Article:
This surge in participant numbers has been aided in no small part by the arrival of large Western sports brands keen to claim a slice of a growing market. A recent heavily branded Nike sponsored fun run in Beijing drew over 10,000 mostly young participants, more than twice the anticipated turnout, while this year’s China North Face Challenge sold out in record time.

“Running is everywhere now,” explained Guo. “It’s an uncomplicated activity that can be organized on a mass scale. I think marathons will continue to grow in China in line with Chinese people’s quality of life.”

Such ubiquity, however, has given rise to another more interesting phenomena, namely that of State-sponsored races. From Guizhou to Xinjiang, local municipal governments across the country have been quick to react to running’s apparent upswing in popularity, with many viewing it as an ideal opportunity to increase tourism revenue.

This convergence of community and corporate, of big money and big ideas has resulted in a sudden boom in long-distance races. Lavishly-funded and highly organized, such events are the Olympics in miniature, marshalling scores of track-suited volunteers and enthusiastic low-ranking government officials, with some even going so-far as to fly in foreign runners on all-expenses paid tickets, in order to lend credibility to organizers claims that races are “international.” Although government race organizers refused to disclose figures concerning expenditure or revenue, entry to events typically ranges from the equivalent of $20, to as much as $3,500 for more exclusive travel packages.

Nevertheless, in second-tier cities such as Xiamen, Dalian and Chongqing, where road-races can attract as many as 20,000 participants, organizers seem just as interested in the image a modern marathon can help project as the tourist dollars it might bring in. “Local governments like to present their city as modern, clean and healthy, what better way to do it, than by hosting a large Western-style race?” commented one Shanghai government race organizer, who asked not to be named. “It’s good for investment, and it boosts a city’s reputation. You’re not a world city unless you have a marathon.”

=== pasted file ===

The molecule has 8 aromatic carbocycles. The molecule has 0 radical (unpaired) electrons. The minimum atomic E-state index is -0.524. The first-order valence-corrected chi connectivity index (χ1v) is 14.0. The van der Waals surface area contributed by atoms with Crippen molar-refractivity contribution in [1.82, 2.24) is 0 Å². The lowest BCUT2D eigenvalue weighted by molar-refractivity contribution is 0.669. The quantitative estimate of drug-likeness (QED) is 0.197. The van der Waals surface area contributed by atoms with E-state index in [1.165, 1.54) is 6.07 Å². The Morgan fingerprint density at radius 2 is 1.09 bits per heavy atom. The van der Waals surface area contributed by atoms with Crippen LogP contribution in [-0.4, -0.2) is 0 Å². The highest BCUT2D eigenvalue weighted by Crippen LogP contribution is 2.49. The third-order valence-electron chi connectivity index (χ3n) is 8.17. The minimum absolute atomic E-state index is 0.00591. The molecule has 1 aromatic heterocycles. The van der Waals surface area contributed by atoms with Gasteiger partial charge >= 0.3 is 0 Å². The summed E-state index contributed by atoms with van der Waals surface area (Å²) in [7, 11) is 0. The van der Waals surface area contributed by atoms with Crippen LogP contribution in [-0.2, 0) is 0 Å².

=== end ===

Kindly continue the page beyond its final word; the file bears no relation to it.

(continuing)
But in the rush to create dynamic “world cities,” some feel China’s unique traditions are in danger of being lost. According to Beijing based Tai Chi instructor Tang Haitao, a fourth generation practitioner of the Yang-style of the ancient martial art, young Chinese are abandoning “difficult Chinese traditions such as Tai Chi,” and opting instead for more “quick-fix Western style activities.” This, the genial 43-year old Mr. Tang claims, is leading to something of a “generational divide.”

Such a view would appear to be borne out during an early morning visit to any one of Beijing’s numerous public parks, where amid the relative solitude of well-manicured hedgerows and ornate timber housing, small groups of nimble seniors routinely gather to perform the controlled ritualized movements associated with varying forms of Tai Chi. Young people are nowhere to be seen.

“It only takes three generations for a tradition to be forgotten altogether,” opined a concerned Tang. “If China grows in strength, then perhaps foreigners will also want to learn Chinese traditions, maybe then our own young people will follow suit. But for now, there is too great a Western influence.”

More from the producer / writers:
Stephy Chung: China news packages
Stephy Chung & Stephen George: Part I: Culture Shock: Chinese Americans in China, Part II: Culture Shock: Chinese Americans in China
Robin Fall: Multimedia Journalism